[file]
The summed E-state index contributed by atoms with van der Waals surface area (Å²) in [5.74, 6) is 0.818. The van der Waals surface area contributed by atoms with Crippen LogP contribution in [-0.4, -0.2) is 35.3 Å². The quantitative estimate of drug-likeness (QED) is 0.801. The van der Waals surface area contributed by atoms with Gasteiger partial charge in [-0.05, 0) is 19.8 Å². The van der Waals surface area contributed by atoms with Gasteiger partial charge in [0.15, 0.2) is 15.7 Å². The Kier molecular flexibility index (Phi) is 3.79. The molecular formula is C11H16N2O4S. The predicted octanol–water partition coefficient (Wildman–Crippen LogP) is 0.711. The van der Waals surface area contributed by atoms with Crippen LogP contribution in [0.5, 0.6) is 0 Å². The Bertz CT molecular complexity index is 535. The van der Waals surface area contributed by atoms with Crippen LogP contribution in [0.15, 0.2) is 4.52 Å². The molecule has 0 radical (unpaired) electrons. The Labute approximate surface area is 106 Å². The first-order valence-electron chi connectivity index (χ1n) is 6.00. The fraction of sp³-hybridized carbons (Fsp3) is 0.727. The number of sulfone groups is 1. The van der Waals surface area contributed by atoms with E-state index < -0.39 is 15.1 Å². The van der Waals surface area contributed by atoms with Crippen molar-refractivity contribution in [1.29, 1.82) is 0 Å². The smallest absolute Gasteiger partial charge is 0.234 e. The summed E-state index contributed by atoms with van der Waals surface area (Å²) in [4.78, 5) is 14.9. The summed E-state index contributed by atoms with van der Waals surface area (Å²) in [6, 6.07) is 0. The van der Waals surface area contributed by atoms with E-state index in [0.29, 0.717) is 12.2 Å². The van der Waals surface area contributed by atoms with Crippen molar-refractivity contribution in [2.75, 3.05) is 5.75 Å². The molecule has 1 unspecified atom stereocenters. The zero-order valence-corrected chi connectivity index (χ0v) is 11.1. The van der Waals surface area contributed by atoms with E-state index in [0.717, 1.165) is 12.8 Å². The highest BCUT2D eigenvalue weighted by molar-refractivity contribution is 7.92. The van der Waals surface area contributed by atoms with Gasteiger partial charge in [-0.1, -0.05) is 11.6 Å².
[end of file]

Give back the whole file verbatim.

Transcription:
The summed E-state index contributed by atoms with van der Waals surface area (Å²) in [5.74, 6) is 0.818. The van der Waals surface area contributed by atoms with Crippen LogP contribution in [-0.4, -0.2) is 35.3 Å². The quantitative estimate of drug-likeness (QED) is 0.801. The van der Waals surface area contributed by atoms with Gasteiger partial charge in [-0.05, 0) is 19.8 Å². The van der Waals surface area contributed by atoms with Gasteiger partial charge in [0.15, 0.2) is 15.7 Å². The Kier molecular flexibility index (Phi) is 3.79. The molecular formula is C11H16N2O4S. The predicted octanol–water partition coefficient (Wildman–Crippen LogP) is 0.711. The van der Waals surface area contributed by atoms with Crippen LogP contribution in [0.5, 0.6) is 0 Å². The Bertz CT molecular complexity index is 535. The van der Waals surface area contributed by atoms with Crippen LogP contribution in [0.15, 0.2) is 4.52 Å². The molecule has 0 radical (unpaired) electrons. The Labute approximate surface area is 106 Å². The first-order valence-electron chi connectivity index (χ1n) is 6.00. The fraction of sp³-hybridized carbons (Fsp3) is 0.727. The number of sulfone groups is 1. The van der Waals surface area contributed by atoms with E-state index < -0.39 is 15.1 Å². The van der Waals surface area contributed by atoms with Crippen molar-refractivity contribution in [1.29, 1.82) is 0 Å². The smallest absolute Gasteiger partial charge is 0.234 e. The summed E-state index contributed by atoms with van der Waals surface area (Å²) in [4.78, 5) is 14.9. The summed E-state index contributed by atoms with van der Waals surface area (Å²) in [6, 6.07) is 0. The van der Waals surface area contributed by atoms with E-state index in [0.29, 0.717) is 12.2 Å². The van der Waals surface area contributed by atoms with Crippen molar-refractivity contribution in [2.75, 3.05) is 5.75 Å². The molecule has 1 unspecified atom stereocenters. The zero-order valence-corrected chi connectivity index (χ0v) is 11.1. The van der Waals surface area contributed by atoms with E-state index in [0.717, 1.165) is 12.8 Å². The highest BCUT2D eigenvalue weighted by molar-refractivity contribution is 7.92. The van der Waals surface area contributed by atoms with Gasteiger partial charge in [-0.1, -0.05) is 11.6 Å².